Capt. Keith Colburn is the first to point out the dangers of commercial crab fishing on the Bering Sea. But he says it's the dangers of his job that make him so vigilant about safety.
That's why the Coast Guard has chosen Colburn, featured on the Discovery Channel cable TV show "Deadliest Catch," as the national spokesman for its Boat Responsibly initiative, which encourages boaters to wear life jackets.
"Everybody looks at the 'Deadliest Catch' like it's the most insane job on the planet, the most dangerous job on the planet," says Colburn. "It's kind of ironic to have someone in that profession talking about life jackets, boating responsibly and safety at sea, but it makes sense, because if we don't think about those things when we leave town, we're not coming back."
VIDEO: BEYOND PFDs -- Colburn talks about bringing the Wizard crew through an encounter with a 40-foot wave, and offers more safety tips for recreational boaters.
Colburn's stellar safety record made him a natural choice, according to Rear Adm. James A Watson, the Coast Guard's director of operations for the Atlantic Area. "Keith is an experienced and well-respected seaman who puts a premium on safety for his boat and crew," he says.
Colburn, who is 46, owns the 156-foot steel vessel Wizard, one of four ships featured in the television program. Colburn runs his crew through hours of safety drills. Ship systems are checked and double-checked. And every crewmember wears a life jacket on deck - no matter how calm the seas.
The crabbing season runs from October through April, and the Wizard returns to Alaska 10 times during the season to offload its catch. Colburn bought the vessel from John Jorgensen in 2005. Built for the Navy in 1945, she has a beam of 30 feet, a gross displacement of 500 tons and a draft of 13 feet.
"The hull is all lap-welded instead of butt-welded," says Colburn. "They don't make vessels like this anymore. It's not cost-effective to build a boat they way they built the Wizard."
Jorgensen, who bought the ship in 1978, taught Colburn about the importance of running the boat safely and taking no chances. For example, Jorgensen would often stop fishing in heavy weather while other skippers continued to fish, potentially endangering their vessels and crews. He also stressed the value of proper preparation and vessel maintenance.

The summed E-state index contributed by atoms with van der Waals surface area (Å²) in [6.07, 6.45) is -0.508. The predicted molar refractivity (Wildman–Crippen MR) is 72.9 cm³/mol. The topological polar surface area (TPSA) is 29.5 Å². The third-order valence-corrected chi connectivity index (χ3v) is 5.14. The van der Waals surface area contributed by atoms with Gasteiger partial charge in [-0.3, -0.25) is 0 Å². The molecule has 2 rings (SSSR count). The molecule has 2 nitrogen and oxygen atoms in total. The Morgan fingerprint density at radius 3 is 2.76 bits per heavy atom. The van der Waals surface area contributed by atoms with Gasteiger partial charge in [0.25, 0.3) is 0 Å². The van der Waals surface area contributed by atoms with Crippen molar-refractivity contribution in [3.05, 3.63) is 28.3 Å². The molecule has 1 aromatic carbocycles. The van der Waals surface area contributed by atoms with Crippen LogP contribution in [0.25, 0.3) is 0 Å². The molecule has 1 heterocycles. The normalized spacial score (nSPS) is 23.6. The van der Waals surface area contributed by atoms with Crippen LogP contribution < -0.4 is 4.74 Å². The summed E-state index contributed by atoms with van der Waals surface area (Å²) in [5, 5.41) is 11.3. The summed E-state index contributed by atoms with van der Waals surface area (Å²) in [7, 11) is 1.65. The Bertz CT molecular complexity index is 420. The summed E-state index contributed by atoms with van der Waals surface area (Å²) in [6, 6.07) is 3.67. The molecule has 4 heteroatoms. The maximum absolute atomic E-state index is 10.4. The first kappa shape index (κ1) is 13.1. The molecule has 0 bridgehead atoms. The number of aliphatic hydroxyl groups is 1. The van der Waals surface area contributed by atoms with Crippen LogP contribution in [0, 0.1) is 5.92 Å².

"The most important safety lessons are what you do prior to even leaving the dock," says Colburn. "We go through pretty much everything we possibly can prior to setting sail. We have different types of drills. They could be anything from man-overboard to how to use a marine VHF or single-sideband radio during an emergency situation. The most important safety lesson I've learned is: Be well-prepared."
And that lesson is equally important for recreational boaters. "Always take yourself out of the equation. Make sure [your crew is] prepared for an emergency without you," he says. "That's one thing I think recreational boaters fall victim to too many times. The operator of the boat could be the one who gets injured." (Watch the above video for more of Colburn's tips.)
In his public appearances and service announcements for the Coast Guard, Colburn promotes PFD wear and cites Coast Guard statistics to reinforce the safety lesson. For example, there were 709 boating fatalities in 2008, according to the agency's Recreational Boating Statistics. More than two-thirds of the victims drowned and, of those, more than 90 percent weren't wearing a PFD.
"Even if it's flat calm and it's a beautiful day and you're an Olympic swimmer, that doesn't mean if you fall in the water you're going to survive without some type of flotation," Colburn says.
The crew of the Wizard, which includes two cameramen, wear either inflatable vest-style PFDs or jackets with foam flotation while on deck. Both are comfortable and provide excellent buoyancy, he says.
"The technology has improved dramatically to where today you can wear a PFD and not even know that it's on," says Colburn. "My guys ... feel naked without their PFDs."
Colburn is also a firm advocate of EPIRBs. "Even if you file a float plan and you come up missing, it's a big body of water," he says. "If you deviate from your plan and you don't have communication, you're on your own. You're basically a little speck in the sea, waiting to be bailed out."